I’m looking for some general advice. But it is more of a what would you do. I am running linux (Ubuntu 20.04LTS) and have a MSI MEG Unify Motherboard and a 500GB Samsung 970 EVO NVME drive. I’m looking to expand storage. And I’m just indecisive.
I’d like to add at least 1TB more. Primarily because I am gaming again and could use the space. My board can do PCIe4. And I have 2 free M.2 slots available. But I also have SATA available.
Even though firmware for drives is rarely needed, I would prefer the option to update firmware if/when it is needed without needing a Windows box. So I would prefer a manufacturer that at least has a bootable USB option for firmware updates if not a native linux option.
I am currently thinking that a 2TB Crucial MX500 would do the job for the most space for the least cost per GB. But part of my is saying why don’t I future proof things and get a PCIe4 NVME drive and make that my new primary. But I don’t know that I really have a use case for the extra speed right now.
I know first world problems and in the end there is no real right answer. So what would you do?
Thanks for any suggestions!
There is nothing wrong with the “old” PCIe3 drives. And you can save quite a bit of money if you don’t need >5GB/sec seq or 1M IOPS.
Gaming storage I’d go for 2TB PCIe3 drives. Stay away from SATA drives, unless you want to timeshift back into the stone age. If you got M.2 on your board, you buy M.2.
Difference in speeds between SATA and M.2 is a factor of 10 while the difference between PCIe3 and PCIe4 is like 1.5. (SSDS).
SATA SSDs are to M.2 what HDDs are to SSDs. pathetic relics of the past
That MX500 is about 190 at my vendor and most of the PCIe3 M.2 SSDs are around 240-260. That extra 50 bucks is worth the upgrade.
If you have no use case to justify the additional cost of an NVMe drive over SATA, then don’t spend the money. Save it for a later, much more impactful upgrade on your workflow or gaming experience. Fact is, even SATA SSD drives can saturate the system if the rest of your components aren’t up to speed. That includes your body The human “3D computer” isn’t geared for extremely high speed data processing, the extra speed an NVMe drive allows over SATA isn’t really noticeable in real life. For data centres it’s a totally different ball game, of course, but gaming or ‘normal’ PC use (browsing, email, etc) chances are you won’t be able to tell the difference.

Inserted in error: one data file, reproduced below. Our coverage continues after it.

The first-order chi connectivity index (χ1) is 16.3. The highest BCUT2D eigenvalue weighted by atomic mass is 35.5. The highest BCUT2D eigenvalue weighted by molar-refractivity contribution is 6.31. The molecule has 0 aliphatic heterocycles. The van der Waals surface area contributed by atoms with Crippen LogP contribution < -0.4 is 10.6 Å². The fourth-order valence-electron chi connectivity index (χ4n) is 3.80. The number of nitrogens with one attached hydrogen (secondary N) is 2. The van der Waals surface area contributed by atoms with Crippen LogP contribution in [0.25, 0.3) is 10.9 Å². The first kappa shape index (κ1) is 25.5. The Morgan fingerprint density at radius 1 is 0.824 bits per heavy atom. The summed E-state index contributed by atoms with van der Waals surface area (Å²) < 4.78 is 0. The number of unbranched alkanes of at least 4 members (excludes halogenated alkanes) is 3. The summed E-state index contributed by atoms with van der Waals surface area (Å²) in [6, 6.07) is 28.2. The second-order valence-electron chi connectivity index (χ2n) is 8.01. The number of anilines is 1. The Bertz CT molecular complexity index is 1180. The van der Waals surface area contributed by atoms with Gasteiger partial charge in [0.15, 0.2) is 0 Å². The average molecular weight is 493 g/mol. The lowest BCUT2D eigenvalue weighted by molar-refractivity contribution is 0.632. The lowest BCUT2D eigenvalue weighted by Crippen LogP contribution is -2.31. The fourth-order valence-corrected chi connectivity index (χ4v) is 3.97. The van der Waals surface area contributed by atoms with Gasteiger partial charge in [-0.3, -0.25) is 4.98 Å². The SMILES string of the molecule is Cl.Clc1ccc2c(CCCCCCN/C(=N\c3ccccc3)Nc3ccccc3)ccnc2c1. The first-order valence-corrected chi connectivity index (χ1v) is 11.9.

Unless of course it’s a bit of an OCD thing that you really “need” to have the fastest, sickest, most bad-ass gaming system to get your mates green with envy
I’d get the MX500 and hook it up as a sata drive. It’s not the speediest option, but it’ll do the job.
Get a 2TB MX500 and have it as a dedicated game drive. You honestly won’t benefit any from having games on a NVME. They will load and run just as fast with either types of SSD. Future proof? I guess you could opt for that, but there is literally nothing out now or in the proximate horizon that could use, let alone need a fast NVME (talking about games). Of course, unless you come upon a similar priced same capacity NVME (which there are, just not PCIe4 nor top performers).
As for firmware updates, the only manufacturer that has anything useful for that working in Linux is, to my knowledge, Seagate. Their SSDs are rather good and they rival Samsung drives in both performance and price, unfortunately. There are command line utilities that can upgrade firmware, but it does not support all brands, and it’s CLI.
I, as an owner of the MX500 2TB, can say that it is plenty even for MS Flight Sim 2020. I do have a 1TB NVMe in my System and don’t really feel any difference. The funniest part about my setup is that the SSD isn’t even hooked up via SATA, I have it in my Server and use ISCSI to connect to it via 10G. So latency and speed is even worse than it could be.
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